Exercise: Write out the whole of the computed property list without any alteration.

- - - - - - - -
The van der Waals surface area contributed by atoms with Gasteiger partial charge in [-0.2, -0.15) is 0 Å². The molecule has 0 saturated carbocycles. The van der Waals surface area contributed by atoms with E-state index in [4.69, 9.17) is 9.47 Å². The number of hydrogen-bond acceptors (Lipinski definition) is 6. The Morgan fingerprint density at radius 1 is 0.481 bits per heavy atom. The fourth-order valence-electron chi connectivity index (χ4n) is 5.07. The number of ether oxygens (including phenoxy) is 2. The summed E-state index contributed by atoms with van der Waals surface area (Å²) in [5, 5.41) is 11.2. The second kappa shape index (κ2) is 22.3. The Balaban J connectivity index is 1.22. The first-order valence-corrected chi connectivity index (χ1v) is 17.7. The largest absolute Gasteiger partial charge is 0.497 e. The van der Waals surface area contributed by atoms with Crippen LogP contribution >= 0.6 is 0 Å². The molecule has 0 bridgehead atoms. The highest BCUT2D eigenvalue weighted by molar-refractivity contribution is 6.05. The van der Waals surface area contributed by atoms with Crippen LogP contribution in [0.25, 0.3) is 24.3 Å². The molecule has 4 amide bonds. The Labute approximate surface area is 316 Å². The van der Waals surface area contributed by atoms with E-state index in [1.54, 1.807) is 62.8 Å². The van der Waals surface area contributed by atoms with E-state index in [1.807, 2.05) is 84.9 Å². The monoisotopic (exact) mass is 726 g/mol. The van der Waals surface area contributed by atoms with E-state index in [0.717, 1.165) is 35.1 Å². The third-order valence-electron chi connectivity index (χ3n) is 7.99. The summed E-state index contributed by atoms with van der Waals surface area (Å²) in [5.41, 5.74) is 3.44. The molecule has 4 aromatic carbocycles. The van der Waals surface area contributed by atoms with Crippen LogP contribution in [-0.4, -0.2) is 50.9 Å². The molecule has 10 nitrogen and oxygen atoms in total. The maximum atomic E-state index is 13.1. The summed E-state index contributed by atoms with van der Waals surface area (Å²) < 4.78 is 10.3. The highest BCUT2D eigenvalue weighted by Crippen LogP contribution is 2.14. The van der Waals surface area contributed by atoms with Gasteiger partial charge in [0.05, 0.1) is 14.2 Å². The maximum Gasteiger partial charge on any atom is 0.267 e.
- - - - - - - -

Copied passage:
The van der Waals surface area contributed by atoms with Gasteiger partial charge in [-0.2, -0.15) is 0 Å². The molecule has 0 saturated carbocycles. The van der Waals surface area contributed by atoms with E-state index in [4.69, 9.17) is 9.47 Å². The number of hydrogen-bond acceptors (Lipinski definition) is 6. The Morgan fingerprint density at radius 1 is 0.481 bits per heavy atom. The fourth-order valence-electron chi connectivity index (χ4n) is 5.07. The number of ether oxygens (including phenoxy) is 2. The summed E-state index contributed by atoms with van der Waals surface area (Å²) in [5, 5.41) is 11.2. The second kappa shape index (κ2) is 22.3. The Balaban J connectivity index is 1.22. The first-order valence-corrected chi connectivity index (χ1v) is 17.7. The largest absolute Gasteiger partial charge is 0.497 e. The van der Waals surface area contributed by atoms with Crippen LogP contribution >= 0.6 is 0 Å². The molecule has 0 bridgehead atoms. The highest BCUT2D eigenvalue weighted by molar-refractivity contribution is 6.05. The van der Waals surface area contributed by atoms with Crippen LogP contribution in [0.25, 0.3) is 24.3 Å². The molecule has 4 amide bonds. The Labute approximate surface area is 316 Å². The van der Waals surface area contributed by atoms with E-state index in [1.54, 1.807) is 62.8 Å². The van der Waals surface area contributed by atoms with E-state index in [1.807, 2.05) is 84.9 Å². The monoisotopic (exact) mass is 726 g/mol. The van der Waals surface area contributed by atoms with E-state index in [0.717, 1.165) is 35.1 Å². The third-order valence-electron chi connectivity index (χ3n) is 7.99. The summed E-state index contributed by atoms with van der Waals surface area (Å²) in [5.41, 5.74) is 3.44. The molecule has 4 aromatic carbocycles. The van der Waals surface area contributed by atoms with Crippen LogP contribution in [-0.4, -0.2) is 50.9 Å². The molecule has 10 nitrogen and oxygen atoms in total. The maximum atomic E-state index is 13.1. The summed E-state index contributed by atoms with van der Waals surface area (Å²) < 4.78 is 10.3. The highest BCUT2D eigenvalue weighted by Crippen LogP contribution is 2.14. The van der Waals surface area contributed by atoms with Gasteiger partial charge in [0.05, 0.1) is 14.2 Å². The maximum Gasteiger partial charge on any atom is 0.267 e.